I had to curl my hand into a fist so tight my knuckles protested to keep from turning where I sat to watch her move. It was a battle I fought every time I was there. If I had to put a number on it, I’d say I was at about a forty percent success rate. The other sixty percent of the time, I’d end up engraining her courteous smiles, the flair of her waist, the way her hips moved with her steps into my head. Like I didn’t already have a million images of her stored away up there, making certain the torture I came here and subjected myself to didn’t stop when I walked out the door.
By the time Evie finished her rounds, including delivering bills to both tables, I was finished eating. I’d even gotten out the cash to cover my meal—since I ate there so often I already knew what the damage would be. I told myself again and again that I should get my ass up and just call out a goodbye as I left.
Sticking with the theme, I didn’t listen to my own good advice.
Which was why I was still sitting at that damn bar when she was back behind it, standing right across from me with a smile on her face that had turned tight. I didn’t get it, not as I watched her grab the rag she used to wipe down the tables, not as she set about cleaning the unmarred stretch of counter in front of her.
“So…um…any plans this weekend?” There was a faint, nervous tremor to the words.
“Nothing much,” I answered, keeping my voice level.
Her anxiety set me on edge. It wasn’t like her. She wiped the same spot repeatedly as she turned over whatever she was about to say.
“I was wondering—you know, if you’re not busy and all—if you’d want to…I don’t know…get dinner,” she stumbled out. “Or something.”
Here I’d been thinking all this time that I needed to let go of this attachment. Never, not even once in the craziest shit my brain thought up when I didn’t check myself, did I think that the tables would turn.
She had no business, not a fucking lick, asking me out.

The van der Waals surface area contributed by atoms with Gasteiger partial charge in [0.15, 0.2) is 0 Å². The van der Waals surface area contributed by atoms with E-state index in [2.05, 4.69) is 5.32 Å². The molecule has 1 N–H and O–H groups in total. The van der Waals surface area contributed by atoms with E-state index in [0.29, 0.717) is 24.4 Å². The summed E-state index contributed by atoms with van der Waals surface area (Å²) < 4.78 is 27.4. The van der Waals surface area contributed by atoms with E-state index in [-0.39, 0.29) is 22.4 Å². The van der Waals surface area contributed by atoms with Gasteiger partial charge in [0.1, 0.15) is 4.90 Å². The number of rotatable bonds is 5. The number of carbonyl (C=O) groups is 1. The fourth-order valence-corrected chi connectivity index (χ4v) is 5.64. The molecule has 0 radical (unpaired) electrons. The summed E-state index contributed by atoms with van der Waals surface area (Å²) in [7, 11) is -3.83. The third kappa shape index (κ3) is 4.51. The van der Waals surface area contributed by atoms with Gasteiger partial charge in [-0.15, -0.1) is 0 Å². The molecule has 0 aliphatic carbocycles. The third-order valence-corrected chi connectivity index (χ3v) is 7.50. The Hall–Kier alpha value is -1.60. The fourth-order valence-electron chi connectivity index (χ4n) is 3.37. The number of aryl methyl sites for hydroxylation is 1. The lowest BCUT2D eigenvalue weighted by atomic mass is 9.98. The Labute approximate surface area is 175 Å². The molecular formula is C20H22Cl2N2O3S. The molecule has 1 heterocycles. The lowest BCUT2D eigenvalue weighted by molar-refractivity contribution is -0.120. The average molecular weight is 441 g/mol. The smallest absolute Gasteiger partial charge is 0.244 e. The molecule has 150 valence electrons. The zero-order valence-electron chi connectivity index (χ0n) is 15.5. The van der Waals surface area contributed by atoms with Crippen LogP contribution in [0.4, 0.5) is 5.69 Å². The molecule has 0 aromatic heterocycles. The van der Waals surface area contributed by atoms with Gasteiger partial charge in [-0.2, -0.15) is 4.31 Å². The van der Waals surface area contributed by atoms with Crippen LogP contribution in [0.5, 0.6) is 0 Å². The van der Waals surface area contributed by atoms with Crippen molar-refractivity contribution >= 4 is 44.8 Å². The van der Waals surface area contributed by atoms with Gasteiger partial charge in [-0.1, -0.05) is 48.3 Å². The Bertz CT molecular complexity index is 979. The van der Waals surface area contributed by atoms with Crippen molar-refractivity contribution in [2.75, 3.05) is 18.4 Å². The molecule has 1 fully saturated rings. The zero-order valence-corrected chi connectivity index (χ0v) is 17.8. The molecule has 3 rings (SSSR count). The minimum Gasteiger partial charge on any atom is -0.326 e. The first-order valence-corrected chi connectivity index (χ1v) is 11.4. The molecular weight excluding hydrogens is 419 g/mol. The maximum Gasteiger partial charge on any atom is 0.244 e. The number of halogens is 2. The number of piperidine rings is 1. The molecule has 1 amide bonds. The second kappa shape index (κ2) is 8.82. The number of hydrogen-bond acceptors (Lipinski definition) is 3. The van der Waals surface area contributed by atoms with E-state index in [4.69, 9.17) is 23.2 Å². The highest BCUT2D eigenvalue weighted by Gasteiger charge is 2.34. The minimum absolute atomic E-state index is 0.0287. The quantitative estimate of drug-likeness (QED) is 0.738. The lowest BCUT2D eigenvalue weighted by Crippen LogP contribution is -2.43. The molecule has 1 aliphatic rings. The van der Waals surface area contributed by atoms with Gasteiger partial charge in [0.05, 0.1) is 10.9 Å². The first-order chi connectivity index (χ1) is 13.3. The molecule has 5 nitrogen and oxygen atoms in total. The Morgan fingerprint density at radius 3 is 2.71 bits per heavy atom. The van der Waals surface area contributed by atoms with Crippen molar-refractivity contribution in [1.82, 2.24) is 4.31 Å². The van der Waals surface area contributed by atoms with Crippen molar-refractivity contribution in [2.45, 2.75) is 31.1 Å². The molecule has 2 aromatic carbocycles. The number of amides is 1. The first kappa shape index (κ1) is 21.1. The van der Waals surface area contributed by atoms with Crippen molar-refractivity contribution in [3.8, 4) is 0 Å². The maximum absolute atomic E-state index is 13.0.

And now it fell on me to correct that problem, even when I wanted nothing more than to take her up on her offer.
The time had come. No more avoiding this shit. No more convincing myself it was fine.
This was the end.
“Kills me to do this, you gotta know that, but I’m gonna have to say no.”
It sounded like a line, a bullshit way to ease the rejection. I wanted to rip the words back, choke on them if I had to when I watched her face fall as they sank in. She thought I wasn’t interested. She honestly fucking thought I’d been coming in all this time for…what? The food? The atmosphere?
No, I’d been there day after day because she was the most magnificent thing I’d ever laid my eyes on and that didn’t even scratch the surface of all there was to her.
Turning down her sweet invitation burned through me in a way I knew the singed wasteland left behind would never be the same. But I couldn’t give her that. She’d push if I did, and I was too fucking weak to keep resisting.
“Oh,” she finally breathed in response. “That…that’s okay.”
It wasn’t. Not for her, with the disappointment she tried—and failed—to mask still showing in her eyes. Not for me, with the way it was actually physically painful to hold in all the words I wanted to give her to ease that damage I’d done.
It wasn’t okay in the fucking slightest, but it was the right thing to do.
“I’m not the man you should be offering that to,” I found myself saying. I should have just kept my mouth shut, taken the blow that was seeing her dejection, and gotten the fuck out. “Shit’s me to say it, but it’s the truth.”
The downturn of her lips, something I’d never seen before that moment, told me she didn’t believe a word of it even as she said, “Okay.”
As I sat there, watching her avoid looking at me, watching her chin tip down to her slender neck like she was trying to hide beneath her honey-colored hair, I fought the urge to say more. I wanted to talk until I was blue in the face if needed to make her understand, but doing so would be admitting too much.
Instead, I finally forced myself to do what I should have done months ago. I stood, slid the money closer to her for the bill, and I lied.
“I’ll see you soon, Evie.”
They were the same words I gave her every time I walked out the door, but it was the first time I said them with no intention of making them true.
Four months later, as the bars to the cell I’d be calling home for the next year and a half closed for the first time, that lie was the only thing in my head.